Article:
- Select the whole disk device that contains your original startup disk. This step is very important. See this screenshot for clarity.
- Click the Erase button in Disk Utility's toolbar
- Erase the volume using the OS X Extended, Journaled format.
- Open CCC
- Select your backup volume from the source selector.
- Select your original (now empty) OS volume from the destination selector.
- Stick with the default settings — SafetyNet On.
- Click the Clone button.
When the restore process has completed, reset your startup disk in the System Preferences application and restart your Mac. You'll be back to your previous OS in no time!
Note: If you created or modified any documents while the system was running the newer operating system, the older versions of your files will be restored. You can retrieve your more-recently-created documents from the _CCC SafetyNet folder at the root of your startup disk. Unfortunately, your personal data created by Apple applications (e.g. Calendar, AddressBook, Mail, Photos, etc.) while using the newer OS will be incompatible with an older OS, so it is not possible to restore that information. But you can retrieve specific documents created in other applications.
Downgrading without a bootable backup is not a simple task, and may not produce the result you're hoping for. There are some items that the older system applications can't read, e.g. Apple Mail, calendar – basically all of the Apple applications won't be able to use the upgraded data stores. If you're staring at a clean install of Sierra, your best option is to try restoring just your Users folder. This is not a configuration that we can offer support for (the supported configuration requires having a pre-upgrade CCC bootable backup), but you can do the following in CCC to restore the Users folder:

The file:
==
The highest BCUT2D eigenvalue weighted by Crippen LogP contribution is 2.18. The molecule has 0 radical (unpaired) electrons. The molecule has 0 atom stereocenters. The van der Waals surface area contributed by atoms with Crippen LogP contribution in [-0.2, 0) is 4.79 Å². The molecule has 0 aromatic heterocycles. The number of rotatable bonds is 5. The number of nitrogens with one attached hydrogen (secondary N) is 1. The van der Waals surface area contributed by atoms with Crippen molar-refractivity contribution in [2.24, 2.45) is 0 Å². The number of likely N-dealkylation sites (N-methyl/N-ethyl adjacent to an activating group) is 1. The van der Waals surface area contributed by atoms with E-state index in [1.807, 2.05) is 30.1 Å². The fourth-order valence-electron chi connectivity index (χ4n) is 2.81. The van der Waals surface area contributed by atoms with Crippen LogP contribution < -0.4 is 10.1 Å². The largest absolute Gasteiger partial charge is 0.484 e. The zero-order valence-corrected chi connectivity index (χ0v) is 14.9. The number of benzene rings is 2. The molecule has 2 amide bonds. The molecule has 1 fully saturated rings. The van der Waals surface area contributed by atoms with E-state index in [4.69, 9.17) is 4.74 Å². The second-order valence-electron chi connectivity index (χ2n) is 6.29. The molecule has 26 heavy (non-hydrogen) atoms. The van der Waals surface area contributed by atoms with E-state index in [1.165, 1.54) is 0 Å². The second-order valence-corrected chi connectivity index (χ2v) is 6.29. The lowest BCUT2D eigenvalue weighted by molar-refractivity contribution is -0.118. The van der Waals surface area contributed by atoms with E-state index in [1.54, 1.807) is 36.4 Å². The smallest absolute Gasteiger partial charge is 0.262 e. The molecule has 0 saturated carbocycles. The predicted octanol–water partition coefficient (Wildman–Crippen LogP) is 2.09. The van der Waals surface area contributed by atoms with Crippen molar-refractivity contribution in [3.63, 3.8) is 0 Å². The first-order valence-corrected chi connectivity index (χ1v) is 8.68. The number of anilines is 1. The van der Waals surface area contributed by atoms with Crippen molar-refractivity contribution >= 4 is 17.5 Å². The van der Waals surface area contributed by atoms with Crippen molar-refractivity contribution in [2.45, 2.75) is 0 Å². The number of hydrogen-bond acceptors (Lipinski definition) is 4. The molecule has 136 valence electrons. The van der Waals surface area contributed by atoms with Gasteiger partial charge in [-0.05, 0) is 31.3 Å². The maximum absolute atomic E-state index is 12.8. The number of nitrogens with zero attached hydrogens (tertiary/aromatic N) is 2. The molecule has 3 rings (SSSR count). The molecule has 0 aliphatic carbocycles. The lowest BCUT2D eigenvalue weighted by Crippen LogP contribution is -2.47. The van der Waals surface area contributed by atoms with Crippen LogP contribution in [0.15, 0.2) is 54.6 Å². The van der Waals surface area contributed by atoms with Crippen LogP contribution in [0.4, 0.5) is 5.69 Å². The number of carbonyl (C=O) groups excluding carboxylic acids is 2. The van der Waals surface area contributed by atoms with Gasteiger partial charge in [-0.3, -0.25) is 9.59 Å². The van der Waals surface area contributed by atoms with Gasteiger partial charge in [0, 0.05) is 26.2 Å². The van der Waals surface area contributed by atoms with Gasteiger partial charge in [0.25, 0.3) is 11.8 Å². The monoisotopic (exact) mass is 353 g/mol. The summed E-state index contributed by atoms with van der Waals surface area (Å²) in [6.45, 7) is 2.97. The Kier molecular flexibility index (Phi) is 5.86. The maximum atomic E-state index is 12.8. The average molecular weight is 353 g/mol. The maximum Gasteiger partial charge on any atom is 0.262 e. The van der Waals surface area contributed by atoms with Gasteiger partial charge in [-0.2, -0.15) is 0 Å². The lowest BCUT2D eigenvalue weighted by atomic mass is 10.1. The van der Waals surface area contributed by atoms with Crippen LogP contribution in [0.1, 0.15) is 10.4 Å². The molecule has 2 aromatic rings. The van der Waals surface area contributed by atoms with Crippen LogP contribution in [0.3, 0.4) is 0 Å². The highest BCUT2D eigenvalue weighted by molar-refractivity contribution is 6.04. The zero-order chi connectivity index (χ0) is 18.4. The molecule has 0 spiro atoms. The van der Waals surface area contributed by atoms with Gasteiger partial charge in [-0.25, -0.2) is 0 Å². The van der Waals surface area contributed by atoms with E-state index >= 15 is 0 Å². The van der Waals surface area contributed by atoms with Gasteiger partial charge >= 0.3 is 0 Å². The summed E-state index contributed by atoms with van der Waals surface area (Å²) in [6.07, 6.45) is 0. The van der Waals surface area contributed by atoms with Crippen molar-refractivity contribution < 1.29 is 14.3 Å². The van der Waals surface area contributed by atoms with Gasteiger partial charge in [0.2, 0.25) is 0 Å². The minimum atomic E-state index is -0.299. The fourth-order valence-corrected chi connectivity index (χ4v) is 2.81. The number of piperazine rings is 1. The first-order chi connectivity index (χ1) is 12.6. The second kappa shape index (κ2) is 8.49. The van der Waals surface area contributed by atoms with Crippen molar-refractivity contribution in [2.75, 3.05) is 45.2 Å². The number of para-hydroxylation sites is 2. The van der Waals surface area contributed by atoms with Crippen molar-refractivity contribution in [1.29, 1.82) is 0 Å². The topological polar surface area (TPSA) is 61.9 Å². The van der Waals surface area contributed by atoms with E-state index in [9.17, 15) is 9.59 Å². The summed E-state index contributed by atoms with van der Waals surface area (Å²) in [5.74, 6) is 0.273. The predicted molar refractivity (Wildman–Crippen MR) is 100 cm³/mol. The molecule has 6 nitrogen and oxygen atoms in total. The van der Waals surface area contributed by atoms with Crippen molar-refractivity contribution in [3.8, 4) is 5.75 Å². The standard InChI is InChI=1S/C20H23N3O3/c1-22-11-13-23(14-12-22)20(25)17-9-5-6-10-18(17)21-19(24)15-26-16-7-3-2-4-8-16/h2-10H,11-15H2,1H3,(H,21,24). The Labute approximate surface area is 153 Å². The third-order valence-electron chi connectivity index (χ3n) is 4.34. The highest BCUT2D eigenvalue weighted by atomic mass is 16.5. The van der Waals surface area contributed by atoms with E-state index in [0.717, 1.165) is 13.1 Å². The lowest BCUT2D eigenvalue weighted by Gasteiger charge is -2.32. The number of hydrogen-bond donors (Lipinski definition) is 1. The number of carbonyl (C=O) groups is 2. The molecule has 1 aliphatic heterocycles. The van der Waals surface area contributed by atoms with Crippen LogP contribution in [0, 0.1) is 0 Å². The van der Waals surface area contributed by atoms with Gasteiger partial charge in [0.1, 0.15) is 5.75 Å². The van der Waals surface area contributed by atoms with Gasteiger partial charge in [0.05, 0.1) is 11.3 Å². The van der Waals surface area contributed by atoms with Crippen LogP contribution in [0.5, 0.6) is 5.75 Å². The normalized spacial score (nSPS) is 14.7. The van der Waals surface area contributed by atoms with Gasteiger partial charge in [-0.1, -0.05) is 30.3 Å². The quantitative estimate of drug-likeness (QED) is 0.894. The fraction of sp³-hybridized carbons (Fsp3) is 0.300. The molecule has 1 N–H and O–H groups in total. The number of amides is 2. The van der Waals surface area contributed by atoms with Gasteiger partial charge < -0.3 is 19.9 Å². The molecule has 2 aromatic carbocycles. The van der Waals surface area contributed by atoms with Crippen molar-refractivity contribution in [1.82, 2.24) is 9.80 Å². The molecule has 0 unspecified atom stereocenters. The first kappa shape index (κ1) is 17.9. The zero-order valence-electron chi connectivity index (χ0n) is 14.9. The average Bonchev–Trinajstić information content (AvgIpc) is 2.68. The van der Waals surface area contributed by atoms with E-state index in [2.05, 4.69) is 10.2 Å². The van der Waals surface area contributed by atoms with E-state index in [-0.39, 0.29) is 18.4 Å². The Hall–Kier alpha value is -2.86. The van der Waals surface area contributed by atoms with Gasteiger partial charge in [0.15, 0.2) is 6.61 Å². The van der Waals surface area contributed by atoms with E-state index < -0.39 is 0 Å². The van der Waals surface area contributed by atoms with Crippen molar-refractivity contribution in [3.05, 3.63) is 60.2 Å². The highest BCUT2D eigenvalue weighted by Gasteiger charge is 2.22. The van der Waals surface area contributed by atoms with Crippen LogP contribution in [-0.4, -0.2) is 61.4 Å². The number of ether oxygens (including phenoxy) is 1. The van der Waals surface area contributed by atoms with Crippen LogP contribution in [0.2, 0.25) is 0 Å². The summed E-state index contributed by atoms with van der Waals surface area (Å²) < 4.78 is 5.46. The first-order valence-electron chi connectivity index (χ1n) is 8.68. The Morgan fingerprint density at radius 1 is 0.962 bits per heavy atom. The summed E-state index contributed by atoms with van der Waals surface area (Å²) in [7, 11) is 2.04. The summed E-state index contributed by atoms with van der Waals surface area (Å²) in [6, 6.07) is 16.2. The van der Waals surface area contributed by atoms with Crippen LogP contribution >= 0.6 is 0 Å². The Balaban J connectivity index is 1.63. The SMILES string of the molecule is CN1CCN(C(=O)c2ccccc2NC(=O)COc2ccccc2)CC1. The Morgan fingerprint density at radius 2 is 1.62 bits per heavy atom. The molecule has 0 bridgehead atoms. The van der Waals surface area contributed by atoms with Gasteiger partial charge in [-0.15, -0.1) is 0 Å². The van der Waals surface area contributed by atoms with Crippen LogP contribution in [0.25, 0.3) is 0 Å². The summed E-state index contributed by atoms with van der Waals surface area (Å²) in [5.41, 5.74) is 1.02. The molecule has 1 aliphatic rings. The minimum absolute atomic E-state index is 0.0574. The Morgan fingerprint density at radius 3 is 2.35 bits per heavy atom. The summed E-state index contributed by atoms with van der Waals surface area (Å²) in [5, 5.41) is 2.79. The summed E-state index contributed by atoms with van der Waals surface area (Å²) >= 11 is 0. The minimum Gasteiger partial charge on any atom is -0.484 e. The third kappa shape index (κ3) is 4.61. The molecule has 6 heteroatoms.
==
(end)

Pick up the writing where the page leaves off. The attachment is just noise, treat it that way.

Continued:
- Close all applications and all Finder windows
- Open CCC and create a new task
- Drag your home folder from the backup disk onto CCC's Source selector
- Drag your home folder from the current startup disk to CCC's Destination selector
- Click the Advanced Settings button
- Under the Troubleshooting section, check the box next to Don't preserve permissions (this will avoid any ownership issues that would arise from your account having a different numeric ID on the old and new system)
- Click the Clone button
If you have applications that you want to restore, we recommend restoring them via drag and drop in the Finder, or reinstall them from their installers.
Keep in mind that this is going to replace anything that you currently have in your home folder. If you have already restored items manually, this will undo that, and you may want to consider manually restoring files via drag and drop instead.
- High Sierra Testing and Known Issues
- Everything you need to know about Carbon Copy Cloner and APFS
- Video: Downgrading from High Sierra to Sierra using a CCC bootable backup
- Preparing your backup volume for an installation of macOS
- Video: Working with Disk Utility on macOS High Sierra to prepare your CCC backup disk
- Testing your CCC backup
We're here to help
If you get stuck or need some advice, you can get help right from within CCC. Choose "Ask a question" from CCC's Help menu to pose a question to our Help Desk.